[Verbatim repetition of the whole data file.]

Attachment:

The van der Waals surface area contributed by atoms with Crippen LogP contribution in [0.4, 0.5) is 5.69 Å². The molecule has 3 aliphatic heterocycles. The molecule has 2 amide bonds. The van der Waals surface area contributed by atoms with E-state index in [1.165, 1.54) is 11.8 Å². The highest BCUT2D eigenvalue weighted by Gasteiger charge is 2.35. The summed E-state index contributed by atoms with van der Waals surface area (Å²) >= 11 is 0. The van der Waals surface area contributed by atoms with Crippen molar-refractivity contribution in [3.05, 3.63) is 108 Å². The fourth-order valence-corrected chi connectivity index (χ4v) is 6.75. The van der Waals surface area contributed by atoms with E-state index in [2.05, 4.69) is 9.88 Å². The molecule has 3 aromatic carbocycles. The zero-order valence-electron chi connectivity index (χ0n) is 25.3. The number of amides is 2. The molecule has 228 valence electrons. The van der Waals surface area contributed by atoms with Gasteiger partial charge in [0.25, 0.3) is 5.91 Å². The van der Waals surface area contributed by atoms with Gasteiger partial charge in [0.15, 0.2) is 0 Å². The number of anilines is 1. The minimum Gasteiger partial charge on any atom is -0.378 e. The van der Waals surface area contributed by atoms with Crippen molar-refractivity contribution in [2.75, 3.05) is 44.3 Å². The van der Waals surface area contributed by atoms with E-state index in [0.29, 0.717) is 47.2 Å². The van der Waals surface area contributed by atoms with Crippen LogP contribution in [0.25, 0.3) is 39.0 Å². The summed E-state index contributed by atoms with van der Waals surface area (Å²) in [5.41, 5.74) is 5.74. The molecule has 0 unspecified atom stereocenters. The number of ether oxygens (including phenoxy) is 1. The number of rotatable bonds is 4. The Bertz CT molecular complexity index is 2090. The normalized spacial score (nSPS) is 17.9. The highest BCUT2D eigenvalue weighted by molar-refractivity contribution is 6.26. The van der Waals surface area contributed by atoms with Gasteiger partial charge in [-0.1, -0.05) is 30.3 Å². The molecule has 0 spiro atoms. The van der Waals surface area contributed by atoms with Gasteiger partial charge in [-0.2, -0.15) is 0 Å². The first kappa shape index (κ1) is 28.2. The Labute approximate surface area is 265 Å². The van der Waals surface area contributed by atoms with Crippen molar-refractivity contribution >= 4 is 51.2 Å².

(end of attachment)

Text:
The van der Waals surface area contributed by atoms with Crippen LogP contribution in [0.4, 0.5) is 5.69 Å². The molecule has 3 aliphatic heterocycles. The molecule has 2 amide bonds. The van der Waals surface area contributed by atoms with E-state index in [1.165, 1.54) is 11.8 Å². The highest BCUT2D eigenvalue weighted by Gasteiger charge is 2.35. The summed E-state index contributed by atoms with van der Waals surface area (Å²) >= 11 is 0. The van der Waals surface area contributed by atoms with Crippen molar-refractivity contribution in [3.05, 3.63) is 108 Å². The fourth-order valence-corrected chi connectivity index (χ4v) is 6.75. The van der Waals surface area contributed by atoms with E-state index in [2.05, 4.69) is 9.88 Å². The molecule has 3 aromatic carbocycles. The zero-order valence-electron chi connectivity index (χ0n) is 25.3. The number of amides is 2. The molecule has 228 valence electrons. The van der Waals surface area contributed by atoms with Gasteiger partial charge in [0.25, 0.3) is 5.91 Å². The van der Waals surface area contributed by atoms with Gasteiger partial charge in [0.15, 0.2) is 0 Å². The number of anilines is 1. The minimum Gasteiger partial charge on any atom is -0.378 e. The van der Waals surface area contributed by atoms with Crippen molar-refractivity contribution in [2.75, 3.05) is 44.3 Å². The van der Waals surface area contributed by atoms with E-state index in [0.29, 0.717) is 47.2 Å². The van der Waals surface area contributed by atoms with Crippen LogP contribution in [0.25, 0.3) is 39.0 Å². The summed E-state index contributed by atoms with van der Waals surface area (Å²) in [5.41, 5.74) is 5.74. The molecule has 0 unspecified atom stereocenters. The number of ether oxygens (including phenoxy) is 1. The number of rotatable bonds is 4. The Bertz CT molecular complexity index is 2090. The normalized spacial score (nSPS) is 17.9. The highest BCUT2D eigenvalue weighted by molar-refractivity contribution is 6.26. The van der Waals surface area contributed by atoms with Gasteiger partial charge in [-0.1, -0.05) is 30.3 Å². The molecule has 0 spiro atoms. The van der Waals surface area contributed by atoms with Gasteiger partial charge in [-0.2, -0.15) is 0 Å². The first kappa shape index (κ1) is 28.2. The Labute approximate surface area is 265 Å². The van der Waals surface area contributed by atoms with Crippen molar-refractivity contribution >= 4 is 51.2 Å².